The announcement was made after the second and final day of the NFL's fall meetings.
"This has been a very sensitive issue for me, dating to my days as a lawyer before I became NFL commissioner in 1989," Tagliabue said. "I believe we have put together a strong group of people in the committee that will help identify a worthy pool of candidates for coaching and front office jobs."
Two of the league's highest-ranking black executives -- Baltimore Ravens vice president of football operations Ozzie Newsome and Atlanta Falcons chief administrative officer Ray Anderson -- will serve on the committee with Indianapolis Colts president Bill Polian, general managers Rich McKay of Tampa Bay and Terry Bradway of the New York Jets and four owners, Arthur Blank of Atlanta, Jeffrey Lurie of Philadelphia, Pat Bowlen of Denver and Stan Kroenke of St. Louis.
The group will hold its first meeting within two weeks to outline hiring proposals.
"The right thing is to get more minorities involved and we have to do a better job," Rooney said.
The need for Tagliabue to form this committee may have been inspired by attorneys Johnnie Cochran and Cyrus Mehri, who recently proposed the "Fair Competition Resolution" and threatened to file suit against the NFL if more minorities are not hired as coaches and front office personnel.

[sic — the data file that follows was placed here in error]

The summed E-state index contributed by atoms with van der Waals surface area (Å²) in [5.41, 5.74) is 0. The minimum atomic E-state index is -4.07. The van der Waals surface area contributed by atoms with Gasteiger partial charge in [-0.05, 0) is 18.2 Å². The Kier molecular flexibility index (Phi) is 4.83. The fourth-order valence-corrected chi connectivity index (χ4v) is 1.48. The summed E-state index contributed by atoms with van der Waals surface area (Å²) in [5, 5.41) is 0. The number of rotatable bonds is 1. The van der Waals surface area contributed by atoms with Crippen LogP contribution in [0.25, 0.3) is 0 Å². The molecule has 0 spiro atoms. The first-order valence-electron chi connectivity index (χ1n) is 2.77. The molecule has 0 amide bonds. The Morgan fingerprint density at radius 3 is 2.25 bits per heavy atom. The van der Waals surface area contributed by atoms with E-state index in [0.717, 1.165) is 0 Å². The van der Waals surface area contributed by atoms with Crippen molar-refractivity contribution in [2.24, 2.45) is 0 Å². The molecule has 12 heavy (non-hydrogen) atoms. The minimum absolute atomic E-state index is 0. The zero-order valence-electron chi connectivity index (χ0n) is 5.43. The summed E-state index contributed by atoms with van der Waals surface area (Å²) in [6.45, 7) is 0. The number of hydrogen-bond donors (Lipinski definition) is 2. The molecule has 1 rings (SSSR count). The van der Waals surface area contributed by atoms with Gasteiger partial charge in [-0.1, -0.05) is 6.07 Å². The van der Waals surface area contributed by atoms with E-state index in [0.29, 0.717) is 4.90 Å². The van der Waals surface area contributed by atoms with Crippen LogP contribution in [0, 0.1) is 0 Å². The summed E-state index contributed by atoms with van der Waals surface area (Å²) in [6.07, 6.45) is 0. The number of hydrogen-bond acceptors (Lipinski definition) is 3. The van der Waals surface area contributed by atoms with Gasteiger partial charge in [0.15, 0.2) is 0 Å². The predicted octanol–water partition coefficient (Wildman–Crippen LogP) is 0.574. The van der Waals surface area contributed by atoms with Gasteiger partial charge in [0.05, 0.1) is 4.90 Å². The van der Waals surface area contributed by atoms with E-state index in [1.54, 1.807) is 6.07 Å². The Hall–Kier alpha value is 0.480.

Herman Edwards of the Jets and Tony Dungy of Indianapolis are the league's only black head coaches.
The plan by Cochran and Mehri would reward NFL teams with extra draft choices for interviewing a racially diverse group of candidates for coaching and front office jobs and strip draft picks from teams that do not interview minorities.
NFL Players Association executive director Gene Upshaw, who is black, scoffed at the plan Wednesday.
"It's ridiculous," Upshaw said.
In 1980, the NFL had 14 black assistant coaches, none of whom were offensive or defensive coordinators. Now the league has 154 black assistants, including 12 coordinators.
The NFL Thursday also pushed back the starting times of the AFC and NFC championship games on January 19 to 3 p.m. and 6:30 p.m. EST. Those games had traditionally begun at 12:30 p.m. and 4 p.m.
"The changes will further expand our potential audience for the championship games," Tagliabue said.
The Sunday wild card and divisional playoff games also were moved ahead 30 minutes to 1 p.m. and 4:30 p.m. EST.
Last year, the NFL moved postseason games into prime time with a Saturday wild card and divisional playoff game starting at 8 p.m. EST.